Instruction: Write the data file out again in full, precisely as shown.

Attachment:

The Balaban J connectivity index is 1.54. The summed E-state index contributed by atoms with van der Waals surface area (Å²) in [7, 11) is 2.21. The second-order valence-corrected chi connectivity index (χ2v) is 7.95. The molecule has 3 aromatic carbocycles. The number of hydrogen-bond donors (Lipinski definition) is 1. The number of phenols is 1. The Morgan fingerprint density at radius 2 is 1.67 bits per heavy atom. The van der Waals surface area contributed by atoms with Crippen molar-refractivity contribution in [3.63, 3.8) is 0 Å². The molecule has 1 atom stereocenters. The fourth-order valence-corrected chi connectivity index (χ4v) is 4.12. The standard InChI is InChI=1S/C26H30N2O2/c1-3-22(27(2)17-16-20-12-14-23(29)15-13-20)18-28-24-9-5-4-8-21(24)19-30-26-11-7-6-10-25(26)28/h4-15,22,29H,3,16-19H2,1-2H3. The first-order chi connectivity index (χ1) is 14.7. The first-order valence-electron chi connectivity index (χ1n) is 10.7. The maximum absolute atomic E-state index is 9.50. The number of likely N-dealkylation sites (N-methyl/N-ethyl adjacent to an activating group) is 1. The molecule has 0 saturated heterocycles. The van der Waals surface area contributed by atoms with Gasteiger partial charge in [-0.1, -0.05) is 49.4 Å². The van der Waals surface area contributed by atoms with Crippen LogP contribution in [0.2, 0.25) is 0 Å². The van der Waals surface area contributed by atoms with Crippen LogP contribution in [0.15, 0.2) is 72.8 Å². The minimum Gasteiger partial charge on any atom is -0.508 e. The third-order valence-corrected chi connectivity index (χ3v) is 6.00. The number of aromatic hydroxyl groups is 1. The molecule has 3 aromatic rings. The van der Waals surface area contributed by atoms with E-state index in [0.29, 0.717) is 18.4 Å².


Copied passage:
The Balaban J connectivity index is 1.54. The summed E-state index contributed by atoms with van der Waals surface area (Å²) in [7, 11) is 2.21. The second-order valence-corrected chi connectivity index (χ2v) is 7.95. The molecule has 3 aromatic carbocycles. The number of hydrogen-bond donors (Lipinski definition) is 1. The number of phenols is 1. The Morgan fingerprint density at radius 2 is 1.67 bits per heavy atom. The van der Waals surface area contributed by atoms with Crippen molar-refractivity contribution in [3.63, 3.8) is 0 Å². The molecule has 1 atom stereocenters. The fourth-order valence-corrected chi connectivity index (χ4v) is 4.12. The standard InChI is InChI=1S/C26H30N2O2/c1-3-22(27(2)17-16-20-12-14-23(29)15-13-20)18-28-24-9-5-4-8-21(24)19-30-26-11-7-6-10-25(26)28/h4-15,22,29H,3,16-19H2,1-2H3. The first-order chi connectivity index (χ1) is 14.7. The first-order valence-electron chi connectivity index (χ1n) is 10.7. The maximum absolute atomic E-state index is 9.50. The number of likely N-dealkylation sites (N-methyl/N-ethyl adjacent to an activating group) is 1. The molecule has 0 saturated heterocycles. The van der Waals surface area contributed by atoms with Gasteiger partial charge in [-0.1, -0.05) is 49.4 Å². The van der Waals surface area contributed by atoms with Crippen LogP contribution in [0.2, 0.25) is 0 Å². The van der Waals surface area contributed by atoms with Crippen LogP contribution in [0.15, 0.2) is 72.8 Å². The minimum Gasteiger partial charge on any atom is -0.508 e. The third-order valence-corrected chi connectivity index (χ3v) is 6.00. The number of aromatic hydroxyl groups is 1. The molecule has 3 aromatic rings. The van der Waals surface area contributed by atoms with E-state index in [0.29, 0.717) is 18.4 Å².